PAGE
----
Learn how Constantine (Stan) Lee specialized in training people who suffer from chronic medical conditions so that their pain doesn’t get in the way of improving their strength. – Sarah
What attracted you to the field of fitness and exercise?
I began pursuing the field by becoming a physical therapy aide, and saw that there were many patients coming in with various chronic medical conditions. At that time, I was thinking about applying to Physical Therapy schools, but then decided to see what the “prevention” side of things were like, and was amazed at the lack of attention given to this area. Subsequently, I’ve been focusing on health & fitness training, specializing in people with chronic medical conditions.
Your Job Title?
Health & Fitness Trainer; Strength & Conditioning Coach
Company you are with now?
Self-employed; clients via DIAKADI
A typical (or not so typical) day-in-the-work-life for you?
Since my clients are varied, I essentially go from one venue to another. For instance, I see one client at his home–because of his chronic pain disability, he’s only able to do limited activities. Then I may be off to DIAKADI to see another client, who only has occasional minor back symptoms, but trying to maintain a healthier lifestyle.
How did you get your current job in fitness and exercise?
I’ve worked in various venues, and health clubs (including Physiotherapy Associates in Berkeley, the YMCA, The Sports Club/LA in SF, Gold’s Gym), and have learned various objective & subjective aspects of each job. For instance, working for The Sports Club/LA meant an impeccable service disposition, while working for Gold’s Gym meant being more casual & relaxed with work presentation.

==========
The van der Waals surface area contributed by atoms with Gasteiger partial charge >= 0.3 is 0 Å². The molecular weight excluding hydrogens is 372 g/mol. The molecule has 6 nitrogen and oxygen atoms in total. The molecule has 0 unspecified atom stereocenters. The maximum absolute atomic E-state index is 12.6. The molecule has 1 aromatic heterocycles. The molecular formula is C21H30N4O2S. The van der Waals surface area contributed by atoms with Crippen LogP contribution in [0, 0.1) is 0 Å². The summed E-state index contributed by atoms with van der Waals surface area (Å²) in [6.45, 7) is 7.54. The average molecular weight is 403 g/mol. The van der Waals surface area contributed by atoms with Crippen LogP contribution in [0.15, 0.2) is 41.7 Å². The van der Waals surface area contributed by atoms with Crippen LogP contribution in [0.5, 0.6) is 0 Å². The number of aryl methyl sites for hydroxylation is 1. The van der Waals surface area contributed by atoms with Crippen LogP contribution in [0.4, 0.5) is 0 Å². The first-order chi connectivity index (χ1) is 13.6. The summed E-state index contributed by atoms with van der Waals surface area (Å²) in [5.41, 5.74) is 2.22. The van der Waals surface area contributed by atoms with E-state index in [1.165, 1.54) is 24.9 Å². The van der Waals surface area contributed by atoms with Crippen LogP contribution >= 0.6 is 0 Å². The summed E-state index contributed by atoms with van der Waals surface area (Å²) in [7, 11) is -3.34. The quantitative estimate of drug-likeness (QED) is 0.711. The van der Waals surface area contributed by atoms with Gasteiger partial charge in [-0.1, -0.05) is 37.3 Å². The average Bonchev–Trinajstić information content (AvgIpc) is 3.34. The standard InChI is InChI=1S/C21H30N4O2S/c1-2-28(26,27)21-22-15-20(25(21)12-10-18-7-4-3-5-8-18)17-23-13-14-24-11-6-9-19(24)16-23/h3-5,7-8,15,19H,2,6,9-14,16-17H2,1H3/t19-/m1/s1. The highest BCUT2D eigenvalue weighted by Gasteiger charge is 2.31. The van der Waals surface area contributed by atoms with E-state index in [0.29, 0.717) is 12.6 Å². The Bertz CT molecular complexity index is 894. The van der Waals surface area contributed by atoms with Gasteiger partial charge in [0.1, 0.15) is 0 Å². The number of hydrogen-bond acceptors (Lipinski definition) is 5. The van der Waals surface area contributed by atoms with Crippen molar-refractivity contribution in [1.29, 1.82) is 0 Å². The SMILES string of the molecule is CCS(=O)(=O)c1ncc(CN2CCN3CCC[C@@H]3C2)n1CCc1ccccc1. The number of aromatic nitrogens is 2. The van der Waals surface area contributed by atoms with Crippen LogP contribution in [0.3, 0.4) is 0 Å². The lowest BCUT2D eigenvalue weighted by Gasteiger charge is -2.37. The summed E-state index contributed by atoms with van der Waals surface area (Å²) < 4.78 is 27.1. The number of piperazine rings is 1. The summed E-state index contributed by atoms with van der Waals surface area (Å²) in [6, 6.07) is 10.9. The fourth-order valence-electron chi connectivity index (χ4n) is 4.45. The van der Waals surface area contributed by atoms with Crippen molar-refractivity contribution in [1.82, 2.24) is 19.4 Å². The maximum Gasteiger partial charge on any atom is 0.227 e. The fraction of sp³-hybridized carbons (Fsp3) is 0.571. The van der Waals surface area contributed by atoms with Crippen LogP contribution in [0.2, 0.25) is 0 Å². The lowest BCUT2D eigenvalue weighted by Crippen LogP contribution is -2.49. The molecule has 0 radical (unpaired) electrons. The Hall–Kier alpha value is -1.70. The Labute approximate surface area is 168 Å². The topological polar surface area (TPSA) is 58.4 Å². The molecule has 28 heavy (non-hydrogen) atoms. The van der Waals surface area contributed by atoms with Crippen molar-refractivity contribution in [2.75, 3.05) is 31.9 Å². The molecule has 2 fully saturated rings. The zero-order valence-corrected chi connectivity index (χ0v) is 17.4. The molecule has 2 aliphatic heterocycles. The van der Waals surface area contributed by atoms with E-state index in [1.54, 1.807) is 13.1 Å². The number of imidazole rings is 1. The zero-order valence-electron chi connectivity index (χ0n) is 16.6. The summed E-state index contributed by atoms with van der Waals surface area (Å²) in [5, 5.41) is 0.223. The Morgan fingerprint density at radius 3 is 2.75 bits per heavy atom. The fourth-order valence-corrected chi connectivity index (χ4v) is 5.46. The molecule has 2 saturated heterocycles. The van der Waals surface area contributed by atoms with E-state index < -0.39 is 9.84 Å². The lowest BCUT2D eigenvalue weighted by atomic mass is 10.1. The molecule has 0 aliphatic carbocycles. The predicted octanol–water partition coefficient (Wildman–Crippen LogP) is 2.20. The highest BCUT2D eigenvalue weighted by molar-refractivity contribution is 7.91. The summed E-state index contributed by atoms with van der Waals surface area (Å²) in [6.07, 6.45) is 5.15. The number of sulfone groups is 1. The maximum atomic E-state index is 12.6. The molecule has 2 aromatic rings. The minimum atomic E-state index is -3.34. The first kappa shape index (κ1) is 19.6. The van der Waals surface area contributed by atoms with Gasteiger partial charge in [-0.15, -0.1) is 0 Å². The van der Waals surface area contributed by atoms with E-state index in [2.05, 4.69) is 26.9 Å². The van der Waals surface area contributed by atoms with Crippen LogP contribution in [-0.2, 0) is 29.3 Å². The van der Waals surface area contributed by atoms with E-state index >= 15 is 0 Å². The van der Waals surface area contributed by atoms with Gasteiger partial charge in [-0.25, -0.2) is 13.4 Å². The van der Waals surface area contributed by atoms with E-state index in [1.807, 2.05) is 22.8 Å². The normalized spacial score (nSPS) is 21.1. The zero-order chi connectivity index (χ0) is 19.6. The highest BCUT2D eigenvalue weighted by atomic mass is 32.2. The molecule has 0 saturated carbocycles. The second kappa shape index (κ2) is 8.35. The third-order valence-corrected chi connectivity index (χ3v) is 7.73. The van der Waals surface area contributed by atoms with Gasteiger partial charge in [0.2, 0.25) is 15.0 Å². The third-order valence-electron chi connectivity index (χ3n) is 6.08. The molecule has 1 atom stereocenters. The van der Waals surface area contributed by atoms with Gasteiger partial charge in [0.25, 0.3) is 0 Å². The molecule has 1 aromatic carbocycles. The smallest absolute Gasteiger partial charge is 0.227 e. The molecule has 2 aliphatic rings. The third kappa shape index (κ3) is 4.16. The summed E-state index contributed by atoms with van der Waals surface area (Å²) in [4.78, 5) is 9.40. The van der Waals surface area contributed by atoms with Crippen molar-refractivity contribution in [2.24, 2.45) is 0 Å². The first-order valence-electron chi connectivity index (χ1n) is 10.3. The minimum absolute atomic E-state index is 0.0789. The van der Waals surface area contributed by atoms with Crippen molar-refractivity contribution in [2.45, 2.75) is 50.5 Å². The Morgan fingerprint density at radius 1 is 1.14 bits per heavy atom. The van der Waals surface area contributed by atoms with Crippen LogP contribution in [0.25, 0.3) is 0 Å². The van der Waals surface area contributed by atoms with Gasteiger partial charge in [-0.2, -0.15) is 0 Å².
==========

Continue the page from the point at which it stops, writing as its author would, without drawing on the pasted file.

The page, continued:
What skills were you born with and what skills have you learned along the way?
I don’t consider myself a competitive “athlete” in current terms, but I did play volleyball in high school. I also did some martial arts (Hapkido) in college, and eventually changed my major from Computer Science to Human Biodynamics. I became fascinated with the biology of movement, that further research became exciting. I still consider my movements awkward, but continue to do research in this field. I’ve been a member of NSCA (National Strength & Conditioning Association) for a few years now, because they have great research journals in the industry.
What advice do you have for others wanting to be just as successful and fulfilled as you?
I would say to take your time to find what you really like to do (and “be”); and do as many things as possible (especially when you’re younger, and have more energy!). Don’t let work define who you are, and be deliberate with your actions & intentions. Be courageous enough to fail many times, and persistent with your ambitions.
If you could be paid for your job with something other than a paycheck, what would it be?
Peace of mind is the first thing that I can think of (especially not having to worry about basic needs like food, shelter, etc.). A more realistic answer would be “experiences” like learning how to shoot an arrow, or travelling to places I’ve never been before (e.g., the Galapagos Islands).